economics | January 13, 2013

Are Tech Monopolies Bad For Innovation? Justin Fox In The Atlantic

"Just because the Internet has succeeded in blowing up some of these established communications monopolies and oligopolies [like radio, newspapers and TV]," Justin Fox cautions, "doesn’t mean it won’t create its own." In a new article in The Atlantic, Fox takes a look at some of today's biggest tech companies: the new monopolists. Many of these companies (Facebook and Google, for example) are beginning to take on the characteristics of utilities. Despite not explicitly calling themselves that, they do "attempt to position themselves such that customers can’t get around them, or can’t afford to leave them," Fox notes. And once they become a service users can't live without, they begin to monopolize the market whether they admit it or not.

It is generally agreed that monopolies can stifle innovation. That is, after all, why antitrust laws exist—to promote market competition and advance new product development. Competition between technology companies, however, has become more about competing to own the field than about competing within it. These power players attempt to keep similar products from entering the market, and focus on complete market domination across a variety of mediums. And they do so even if healthy competition is a better option for consumers. Fox recounts the case of Microsoft vs. Netscape as an example. Microsoft copied Netscape's browser software, called it Internet Explorer, and then used their dominance in the market to gain control. But consumers would likely be much better off if the two browsers operated side-by-side, providing a choice for users and driving both companies to continually refine their product.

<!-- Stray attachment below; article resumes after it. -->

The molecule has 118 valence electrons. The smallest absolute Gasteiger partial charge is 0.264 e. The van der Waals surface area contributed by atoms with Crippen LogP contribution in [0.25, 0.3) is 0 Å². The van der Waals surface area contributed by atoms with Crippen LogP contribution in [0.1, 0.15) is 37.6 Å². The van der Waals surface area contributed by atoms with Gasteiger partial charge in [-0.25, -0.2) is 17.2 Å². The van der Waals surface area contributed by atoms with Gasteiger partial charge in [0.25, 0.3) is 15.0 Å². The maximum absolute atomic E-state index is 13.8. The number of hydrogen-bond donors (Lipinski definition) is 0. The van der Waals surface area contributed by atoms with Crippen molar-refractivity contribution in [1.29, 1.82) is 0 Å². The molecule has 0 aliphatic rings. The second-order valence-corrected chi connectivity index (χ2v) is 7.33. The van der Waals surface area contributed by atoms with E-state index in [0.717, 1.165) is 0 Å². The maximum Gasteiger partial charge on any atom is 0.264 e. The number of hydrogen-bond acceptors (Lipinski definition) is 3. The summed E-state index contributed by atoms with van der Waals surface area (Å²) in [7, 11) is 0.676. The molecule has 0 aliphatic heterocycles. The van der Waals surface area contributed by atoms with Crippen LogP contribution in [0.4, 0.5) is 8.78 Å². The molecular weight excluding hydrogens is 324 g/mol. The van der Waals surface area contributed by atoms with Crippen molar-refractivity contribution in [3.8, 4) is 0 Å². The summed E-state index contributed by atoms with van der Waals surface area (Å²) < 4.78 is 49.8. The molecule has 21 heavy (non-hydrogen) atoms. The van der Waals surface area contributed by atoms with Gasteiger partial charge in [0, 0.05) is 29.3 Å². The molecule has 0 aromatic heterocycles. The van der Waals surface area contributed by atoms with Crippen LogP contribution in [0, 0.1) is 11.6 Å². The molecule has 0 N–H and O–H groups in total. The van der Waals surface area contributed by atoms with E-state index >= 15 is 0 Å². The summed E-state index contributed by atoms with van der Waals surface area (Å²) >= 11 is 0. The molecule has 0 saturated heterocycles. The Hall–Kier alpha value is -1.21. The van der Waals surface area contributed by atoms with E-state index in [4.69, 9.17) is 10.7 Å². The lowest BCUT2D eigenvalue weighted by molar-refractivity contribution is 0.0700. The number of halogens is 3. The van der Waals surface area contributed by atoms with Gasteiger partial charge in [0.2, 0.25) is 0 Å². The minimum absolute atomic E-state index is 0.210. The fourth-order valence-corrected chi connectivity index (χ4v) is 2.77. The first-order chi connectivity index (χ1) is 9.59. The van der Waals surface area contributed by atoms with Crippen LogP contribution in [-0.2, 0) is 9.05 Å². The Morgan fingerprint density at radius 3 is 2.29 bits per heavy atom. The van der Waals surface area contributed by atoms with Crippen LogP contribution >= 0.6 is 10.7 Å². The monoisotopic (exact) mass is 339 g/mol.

While he admits that intensive Internet regulation is wrought with problems, Fox argues that we need to have more say in the way the online world develops. In the Microsoft case, the tech giant was sued—and their competitors won. And, as Fox argues: "The spectacular rise of Google and Facebook, and the resurgence of Apple, were possible at least in part because Microsoft didn’t feel free to strangle them as it had Netscape a decade before." While it's arguable that the breakneck speeds at which technology advances lends itself to short-term monopolies, Fox says we should still be cautious of these tech giants seizing complete control of their markets. We shouldn't rely solely on the market to work its magic and promote innovation and fair competition. Instead, we have to make it a priority to be involved as users. Fox is the Editorial Director of the Harvard Business Review Group. He is the bestselling author of The Myth of the Rational Market and is adept at bringing history, politics and economics together to explain the effects that the market has on our lives.

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